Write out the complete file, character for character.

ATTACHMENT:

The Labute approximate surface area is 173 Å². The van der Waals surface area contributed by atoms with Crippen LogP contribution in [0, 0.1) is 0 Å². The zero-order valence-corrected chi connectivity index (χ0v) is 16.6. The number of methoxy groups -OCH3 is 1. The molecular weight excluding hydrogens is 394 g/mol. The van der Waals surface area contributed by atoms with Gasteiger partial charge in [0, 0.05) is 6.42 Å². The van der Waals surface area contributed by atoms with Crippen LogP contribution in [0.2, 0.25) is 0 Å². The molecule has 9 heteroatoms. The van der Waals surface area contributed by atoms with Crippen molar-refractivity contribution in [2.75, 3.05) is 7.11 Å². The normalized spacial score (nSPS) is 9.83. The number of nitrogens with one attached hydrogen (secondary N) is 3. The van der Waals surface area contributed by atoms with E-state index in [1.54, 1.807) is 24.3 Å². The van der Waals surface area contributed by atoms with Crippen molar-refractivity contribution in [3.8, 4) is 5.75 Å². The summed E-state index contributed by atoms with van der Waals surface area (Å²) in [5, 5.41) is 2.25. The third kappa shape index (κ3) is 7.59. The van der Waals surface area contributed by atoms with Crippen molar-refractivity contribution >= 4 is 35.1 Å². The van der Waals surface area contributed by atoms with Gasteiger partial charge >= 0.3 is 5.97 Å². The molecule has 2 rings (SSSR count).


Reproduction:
The Labute approximate surface area is 173 Å². The van der Waals surface area contributed by atoms with Crippen LogP contribution in [0, 0.1) is 0 Å². The zero-order valence-corrected chi connectivity index (χ0v) is 16.6. The number of methoxy groups -OCH3 is 1. The molecular weight excluding hydrogens is 394 g/mol. The van der Waals surface area contributed by atoms with Gasteiger partial charge in [0, 0.05) is 6.42 Å². The van der Waals surface area contributed by atoms with Crippen LogP contribution in [0.2, 0.25) is 0 Å². The molecule has 9 heteroatoms. The van der Waals surface area contributed by atoms with Crippen molar-refractivity contribution in [2.75, 3.05) is 7.11 Å². The normalized spacial score (nSPS) is 9.83. The number of nitrogens with one attached hydrogen (secondary N) is 3. The van der Waals surface area contributed by atoms with E-state index in [1.54, 1.807) is 24.3 Å². The van der Waals surface area contributed by atoms with Crippen molar-refractivity contribution in [3.8, 4) is 5.75 Å². The summed E-state index contributed by atoms with van der Waals surface area (Å²) in [5, 5.41) is 2.25. The third kappa shape index (κ3) is 7.59. The van der Waals surface area contributed by atoms with Crippen molar-refractivity contribution >= 4 is 35.1 Å². The van der Waals surface area contributed by atoms with Gasteiger partial charge >= 0.3 is 5.97 Å². The molecule has 2 rings (SSSR count).